I guess it’s fitting that the moment I sat down to write this, thunder boomed and lightening lit the sky.
The storm made our usually happy home feel as though it belonged in the establishing shot of an old horror movie. All that was missing was ominous organ music.
A more cautious man might have taken the storm as a sign to GO NO FURTHER because something REALLY SCARY was REALLY ANGRY.
But I’m not much of a believer in things that go BOO in the night. I generally don’t lose much sleep over the supernatural.
Lately, however, I’ve been drawn to the TV show “Ghosts of Shepherdstown.” You could even say it’s been keeping me from my busy nap schedule.
I have more than a passing interest.
For one thing, I consider Shepherdstown, West Virginia to be the seat of all Snyder power in the world.
I may not have grown up there (I was raised in Charleston, the state capital), but my Snyder forbears settled in Shepherdstown decades before the Civil War. Some family members still live there.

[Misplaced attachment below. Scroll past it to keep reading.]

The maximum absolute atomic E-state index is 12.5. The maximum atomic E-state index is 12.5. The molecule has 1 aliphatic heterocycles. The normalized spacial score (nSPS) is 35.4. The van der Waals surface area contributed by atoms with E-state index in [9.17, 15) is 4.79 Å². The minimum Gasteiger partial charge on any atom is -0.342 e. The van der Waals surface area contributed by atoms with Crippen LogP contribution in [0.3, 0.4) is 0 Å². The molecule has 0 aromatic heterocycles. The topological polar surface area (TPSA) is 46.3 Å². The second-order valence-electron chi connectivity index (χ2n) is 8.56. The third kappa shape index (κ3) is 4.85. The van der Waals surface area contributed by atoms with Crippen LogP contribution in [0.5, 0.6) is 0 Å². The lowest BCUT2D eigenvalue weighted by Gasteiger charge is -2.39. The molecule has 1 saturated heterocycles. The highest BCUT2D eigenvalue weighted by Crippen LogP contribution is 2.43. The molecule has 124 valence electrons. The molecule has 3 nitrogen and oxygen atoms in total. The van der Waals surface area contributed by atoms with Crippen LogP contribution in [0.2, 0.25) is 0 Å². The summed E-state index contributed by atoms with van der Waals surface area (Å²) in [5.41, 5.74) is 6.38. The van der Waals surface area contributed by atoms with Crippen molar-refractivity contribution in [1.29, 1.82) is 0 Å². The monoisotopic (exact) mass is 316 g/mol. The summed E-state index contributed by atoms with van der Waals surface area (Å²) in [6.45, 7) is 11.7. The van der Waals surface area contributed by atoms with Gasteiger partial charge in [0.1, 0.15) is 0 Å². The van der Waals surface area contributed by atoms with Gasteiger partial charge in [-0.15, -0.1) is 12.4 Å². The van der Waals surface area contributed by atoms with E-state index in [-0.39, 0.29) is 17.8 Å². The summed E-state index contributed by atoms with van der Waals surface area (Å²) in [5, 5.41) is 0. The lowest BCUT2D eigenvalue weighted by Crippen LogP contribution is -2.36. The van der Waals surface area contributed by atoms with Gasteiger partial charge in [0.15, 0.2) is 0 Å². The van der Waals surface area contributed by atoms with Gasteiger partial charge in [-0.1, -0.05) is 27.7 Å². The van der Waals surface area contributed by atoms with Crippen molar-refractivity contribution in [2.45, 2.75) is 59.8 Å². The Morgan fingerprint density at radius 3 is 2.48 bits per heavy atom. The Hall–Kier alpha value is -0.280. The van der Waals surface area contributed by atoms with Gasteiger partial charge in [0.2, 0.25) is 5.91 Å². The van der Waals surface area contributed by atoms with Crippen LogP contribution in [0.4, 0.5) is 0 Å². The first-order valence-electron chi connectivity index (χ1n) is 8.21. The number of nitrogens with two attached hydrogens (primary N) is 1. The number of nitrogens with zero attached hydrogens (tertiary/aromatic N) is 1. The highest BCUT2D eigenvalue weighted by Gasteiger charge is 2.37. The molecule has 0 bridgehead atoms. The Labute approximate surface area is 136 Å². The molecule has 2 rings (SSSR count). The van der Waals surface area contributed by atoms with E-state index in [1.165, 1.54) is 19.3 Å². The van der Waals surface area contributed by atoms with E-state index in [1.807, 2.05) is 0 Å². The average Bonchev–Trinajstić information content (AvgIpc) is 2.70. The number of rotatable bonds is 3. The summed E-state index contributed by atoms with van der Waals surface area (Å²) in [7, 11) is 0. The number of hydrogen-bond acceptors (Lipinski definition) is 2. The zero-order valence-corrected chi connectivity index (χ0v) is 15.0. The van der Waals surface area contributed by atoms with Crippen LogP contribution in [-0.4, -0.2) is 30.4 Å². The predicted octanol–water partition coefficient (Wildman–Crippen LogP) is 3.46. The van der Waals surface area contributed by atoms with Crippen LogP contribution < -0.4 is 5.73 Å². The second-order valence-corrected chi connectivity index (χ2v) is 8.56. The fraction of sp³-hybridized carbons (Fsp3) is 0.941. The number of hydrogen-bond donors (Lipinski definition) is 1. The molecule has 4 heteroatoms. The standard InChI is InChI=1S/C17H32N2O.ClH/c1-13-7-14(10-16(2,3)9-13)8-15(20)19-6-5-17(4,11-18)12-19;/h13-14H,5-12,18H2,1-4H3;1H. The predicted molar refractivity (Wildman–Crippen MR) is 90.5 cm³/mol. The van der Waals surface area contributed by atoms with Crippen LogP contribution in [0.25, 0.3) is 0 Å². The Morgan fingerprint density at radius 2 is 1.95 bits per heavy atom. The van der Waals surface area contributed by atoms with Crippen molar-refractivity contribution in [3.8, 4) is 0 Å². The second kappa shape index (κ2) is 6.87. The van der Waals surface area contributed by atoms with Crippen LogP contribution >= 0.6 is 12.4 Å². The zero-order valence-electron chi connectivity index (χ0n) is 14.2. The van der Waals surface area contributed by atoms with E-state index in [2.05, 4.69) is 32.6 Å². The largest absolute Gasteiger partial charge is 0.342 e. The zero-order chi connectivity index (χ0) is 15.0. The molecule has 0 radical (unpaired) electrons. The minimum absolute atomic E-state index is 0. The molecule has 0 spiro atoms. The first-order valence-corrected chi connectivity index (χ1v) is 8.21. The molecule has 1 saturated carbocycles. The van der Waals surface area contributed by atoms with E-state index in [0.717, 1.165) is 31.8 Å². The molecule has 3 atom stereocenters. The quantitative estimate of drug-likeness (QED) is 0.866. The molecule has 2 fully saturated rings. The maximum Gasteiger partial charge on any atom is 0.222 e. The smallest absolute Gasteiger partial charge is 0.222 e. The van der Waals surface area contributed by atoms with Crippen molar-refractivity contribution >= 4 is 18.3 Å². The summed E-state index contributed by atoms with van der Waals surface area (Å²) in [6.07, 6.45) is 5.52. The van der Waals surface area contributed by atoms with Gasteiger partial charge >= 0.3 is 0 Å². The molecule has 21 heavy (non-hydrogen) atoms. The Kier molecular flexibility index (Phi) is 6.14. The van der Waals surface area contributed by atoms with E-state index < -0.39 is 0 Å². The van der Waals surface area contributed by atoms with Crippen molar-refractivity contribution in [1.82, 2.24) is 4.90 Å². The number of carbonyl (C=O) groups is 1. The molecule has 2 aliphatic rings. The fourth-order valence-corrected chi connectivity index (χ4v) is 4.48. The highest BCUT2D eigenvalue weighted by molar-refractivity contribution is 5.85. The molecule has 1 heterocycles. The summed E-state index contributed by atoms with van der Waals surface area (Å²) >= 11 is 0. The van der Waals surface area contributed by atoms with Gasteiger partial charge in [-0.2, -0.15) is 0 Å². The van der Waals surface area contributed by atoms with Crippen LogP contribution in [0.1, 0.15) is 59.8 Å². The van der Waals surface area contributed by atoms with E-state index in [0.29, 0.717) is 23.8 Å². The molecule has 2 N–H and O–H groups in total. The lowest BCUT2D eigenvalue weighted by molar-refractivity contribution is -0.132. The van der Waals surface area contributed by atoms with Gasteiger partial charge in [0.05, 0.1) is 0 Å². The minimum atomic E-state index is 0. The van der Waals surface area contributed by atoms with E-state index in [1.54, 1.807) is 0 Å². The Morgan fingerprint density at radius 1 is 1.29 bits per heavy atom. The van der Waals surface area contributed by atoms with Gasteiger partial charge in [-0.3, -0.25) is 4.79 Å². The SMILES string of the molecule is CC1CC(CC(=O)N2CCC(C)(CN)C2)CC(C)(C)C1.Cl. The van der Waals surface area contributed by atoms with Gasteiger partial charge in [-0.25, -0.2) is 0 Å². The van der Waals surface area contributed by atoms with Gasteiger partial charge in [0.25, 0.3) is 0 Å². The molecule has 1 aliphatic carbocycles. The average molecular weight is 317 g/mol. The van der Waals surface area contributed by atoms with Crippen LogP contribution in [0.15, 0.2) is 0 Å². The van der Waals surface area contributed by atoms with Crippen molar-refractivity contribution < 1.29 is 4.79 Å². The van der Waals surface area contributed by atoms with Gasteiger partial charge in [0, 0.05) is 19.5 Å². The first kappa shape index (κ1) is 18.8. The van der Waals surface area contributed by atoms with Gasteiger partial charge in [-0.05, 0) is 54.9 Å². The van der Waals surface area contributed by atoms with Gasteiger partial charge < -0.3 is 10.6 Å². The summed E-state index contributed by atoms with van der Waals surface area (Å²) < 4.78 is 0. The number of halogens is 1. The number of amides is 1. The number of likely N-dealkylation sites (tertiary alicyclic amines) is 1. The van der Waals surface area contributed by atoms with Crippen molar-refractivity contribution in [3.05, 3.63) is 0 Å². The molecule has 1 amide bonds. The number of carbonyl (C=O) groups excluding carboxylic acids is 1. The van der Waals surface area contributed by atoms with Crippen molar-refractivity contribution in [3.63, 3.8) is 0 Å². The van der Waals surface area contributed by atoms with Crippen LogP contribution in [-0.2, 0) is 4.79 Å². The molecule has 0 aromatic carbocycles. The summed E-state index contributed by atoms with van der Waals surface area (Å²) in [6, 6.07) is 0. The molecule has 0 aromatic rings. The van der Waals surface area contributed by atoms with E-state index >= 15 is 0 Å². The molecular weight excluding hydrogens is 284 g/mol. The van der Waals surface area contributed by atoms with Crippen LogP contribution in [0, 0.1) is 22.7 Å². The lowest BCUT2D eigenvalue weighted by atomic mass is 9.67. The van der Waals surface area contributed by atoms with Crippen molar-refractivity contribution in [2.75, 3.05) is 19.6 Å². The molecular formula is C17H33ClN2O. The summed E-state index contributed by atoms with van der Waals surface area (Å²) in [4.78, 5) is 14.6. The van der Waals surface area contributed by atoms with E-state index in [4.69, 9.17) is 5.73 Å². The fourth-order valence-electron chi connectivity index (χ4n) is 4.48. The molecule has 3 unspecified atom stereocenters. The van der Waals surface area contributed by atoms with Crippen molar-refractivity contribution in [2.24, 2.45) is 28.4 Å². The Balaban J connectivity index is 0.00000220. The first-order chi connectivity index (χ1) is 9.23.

To steal a line from “Game of Thrones,” you could say there is always a Snyder in Shepherdstown, just as there must always be a Stark in Winterfell. Otherwise, who knows what might happen?
In this case, the dead didn’t exactly rise, but an old family ghost story DID get dramatized in a TV show.
You can thank – at least in part – my late Uncle Jack for the show’s claim that Shepherdstown is the most haunted town in America. Decades ago, he coaxed the old family ghost stories from his Aunts, the three daughters of his grandfather, Harry Lambright Snyder, the editor of the defunct “Shepherdstown Register” newspaper.
“Ghosts of Shepherdstown” is on the Destination America channel, but I initially found the show online after my wife brought it to my attention. A friend told her about an episode based on an old Snyder story Jack preserved about my great-grandmother haunting the old family home.
The first time I saw it, I half expected to see bats take flight and Scooby-Doo and the gang roll into town in the Mystery Machine. Scooby and Shaggy bumbling their way through Shepherdstown to 1970s bubblegum pop songs would have been a pleasure to see.
Instead, I felt like the story of my great-grandmother’s untimely death in a horse-and-buggy accident was ginned up to benefit someone else.
It’s been a few weeks since I first watched “Ghosts of Shepherdstown,” enough time for me to now see the humor. I can also take some pleasure that my Uncle Jack’s work to preserve family lore bore some fruit
Yet I also can’t help but think we’d all be better off if only those meddling kids had turned up to unmask the villain.